• Sun. Jul 14th, 2024

EIBF 2023: Kate Mosse – Romance and Revenge on the Barbary Coast

ByFreddy Lowe

Aug 30, 2023
Kate Mosse sat at a book festival

Rating: 5 out of 5.

Kate Mosse and Val McDermid sat down together on the last day of the Edinburgh International Book Festival to discuss feminism, crime fiction, The Women’s Prize for Fiction, and – of course – Mosse’s newest novel, The Ghost Ship.  I was hooked onto every word.  It was a triumphant finale to the Edinburgh Book Festival.  It epitomised everything the Festival should stand for: two literary queens on stage talking everything books, speaking with such gripping clarity that you could have heard a pin drop, save for spells of uproarious laughter from the audience.

The great Val McDermid first asked Mosse about her early reading.  Mosse immediately mentioned Agatha Christie (instantly proving herself to have expert taste).  She charmingly confided how – similar to McDermid’s childhood introduction to The Murder at the Vicarage – she read The Body in the Library and then thought, “I wonder if this woman has written more books?”  The main thing she ended up learning from Christie was “to just get on and write your books.”  Waste no time with bravado or “woe is me”.  Christie understood the unromantically hard graft of writing, hence how Mosse learned the same.

Mosse also spoke briefly about The Women’s Prize for Fiction (of which she is a founder) and how the initial press coverage took exception to the prize as “anti-male”.  But Mosse protests this.  “They thought it was anti-male…instead of pro-female,” she said, explaining how she has phenomenal men in her life and has no truck with man-hating.  She created the prize not because she hates books by men (quite the opposite) but because of an absence of female writers getting the same recognition and admiration.  As her dad put it, “it’s a case of getting bigger tables and more chairs.”  Such is a slice of Kate Mosse’s admirably liberal approach and worldview.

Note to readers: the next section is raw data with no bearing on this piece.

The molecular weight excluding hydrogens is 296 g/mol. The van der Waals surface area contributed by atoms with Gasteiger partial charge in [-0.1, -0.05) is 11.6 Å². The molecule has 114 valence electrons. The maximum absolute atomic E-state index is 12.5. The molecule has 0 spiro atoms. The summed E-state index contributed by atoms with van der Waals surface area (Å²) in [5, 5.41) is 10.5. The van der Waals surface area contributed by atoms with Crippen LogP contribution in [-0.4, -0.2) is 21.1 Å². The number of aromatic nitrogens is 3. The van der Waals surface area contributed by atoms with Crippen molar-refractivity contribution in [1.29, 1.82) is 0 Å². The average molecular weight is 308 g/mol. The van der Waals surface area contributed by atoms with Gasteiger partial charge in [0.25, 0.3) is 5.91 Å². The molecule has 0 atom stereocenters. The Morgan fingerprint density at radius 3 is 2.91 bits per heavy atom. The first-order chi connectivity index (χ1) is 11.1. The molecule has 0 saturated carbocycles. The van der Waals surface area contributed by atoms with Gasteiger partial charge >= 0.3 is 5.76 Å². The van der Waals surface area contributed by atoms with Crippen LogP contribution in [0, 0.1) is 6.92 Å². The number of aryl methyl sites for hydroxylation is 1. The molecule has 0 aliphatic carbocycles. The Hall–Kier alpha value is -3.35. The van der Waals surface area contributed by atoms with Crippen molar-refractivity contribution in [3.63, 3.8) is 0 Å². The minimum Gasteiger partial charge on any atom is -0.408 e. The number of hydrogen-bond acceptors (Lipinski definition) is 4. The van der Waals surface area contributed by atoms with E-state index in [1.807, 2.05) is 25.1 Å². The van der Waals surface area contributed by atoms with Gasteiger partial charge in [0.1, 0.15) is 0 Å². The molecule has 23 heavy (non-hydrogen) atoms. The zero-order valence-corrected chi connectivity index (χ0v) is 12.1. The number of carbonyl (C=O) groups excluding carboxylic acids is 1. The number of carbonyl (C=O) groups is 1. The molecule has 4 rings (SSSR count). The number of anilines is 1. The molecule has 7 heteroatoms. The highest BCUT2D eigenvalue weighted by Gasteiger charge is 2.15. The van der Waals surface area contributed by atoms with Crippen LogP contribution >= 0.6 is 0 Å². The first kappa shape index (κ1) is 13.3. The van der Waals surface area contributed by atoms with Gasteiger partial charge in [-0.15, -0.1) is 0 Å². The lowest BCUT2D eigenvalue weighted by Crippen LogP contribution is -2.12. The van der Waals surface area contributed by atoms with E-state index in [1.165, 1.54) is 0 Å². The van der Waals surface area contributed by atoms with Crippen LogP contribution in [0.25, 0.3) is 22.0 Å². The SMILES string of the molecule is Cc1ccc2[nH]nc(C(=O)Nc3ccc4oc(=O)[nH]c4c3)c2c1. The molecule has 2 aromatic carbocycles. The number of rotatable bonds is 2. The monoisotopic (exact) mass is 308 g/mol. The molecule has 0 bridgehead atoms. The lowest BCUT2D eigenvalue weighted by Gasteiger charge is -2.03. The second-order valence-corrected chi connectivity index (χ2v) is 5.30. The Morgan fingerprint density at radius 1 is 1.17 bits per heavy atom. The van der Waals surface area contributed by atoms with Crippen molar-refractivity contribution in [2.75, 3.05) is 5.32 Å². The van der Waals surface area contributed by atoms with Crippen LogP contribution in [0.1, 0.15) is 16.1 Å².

Indeed, that was the biggest takeaway from the talk: Mosse herself.  The woman’s a class act.  Not only did she exude friendliness (she answered my Agatha Christie question very charmingly), but she didn’t just tell a story – she performed it.  With everything she said onstage, she made you hang on to every word like a suspenseful narrative.  She also has a great sense of humour.  As a writer of predominantly female characters, when she did once write a novel about a man, she described how, whilst envisioning this character, she realised, “bugger me – it’s a man!” 

Her writing process is also fascinating.  For both Mosse and McDermid – and non-writers may raise an eyebrow at this – characters come to them through voices in their heads.  For Mosse, every novel starts with place.  She will see a place, and if the voices then come to her, that is where the story begins.  McDermid quipped that if they weren’t novelists, they would both be on strong medication.

The Ghost Ship, the latest instalment in Mosse’s expansive oeuvre, opens with a pivotal moment in history: the assassination of King Henry IV of France.  “If he hadn’t been assassinated,” Mosse theorised, “we probably wouldn’t have had the French Revolution: that is how pivotal it was.”  What follows is the story of a young woman onboard the infamous pirate ‘Ghost Ship’ at a time when having women on ships was considered bad luck.  If the rave reviews and the delight of this final Book Festival event are anything to go by, it is certainly one to look out for.

‘The Ghost Ship’ is available from all major book retailers.

Image “Kate Mosse 2008 empik” by Patryk Korzeniecki (Patrol110) is licensed under CC BY-SA 3.0.

By Freddy Lowe

Former Literature Editor Writer and Editor for the 2023 Edinburgh Fringe Writer and Editor for the 2023 Edinburgh International Book Festival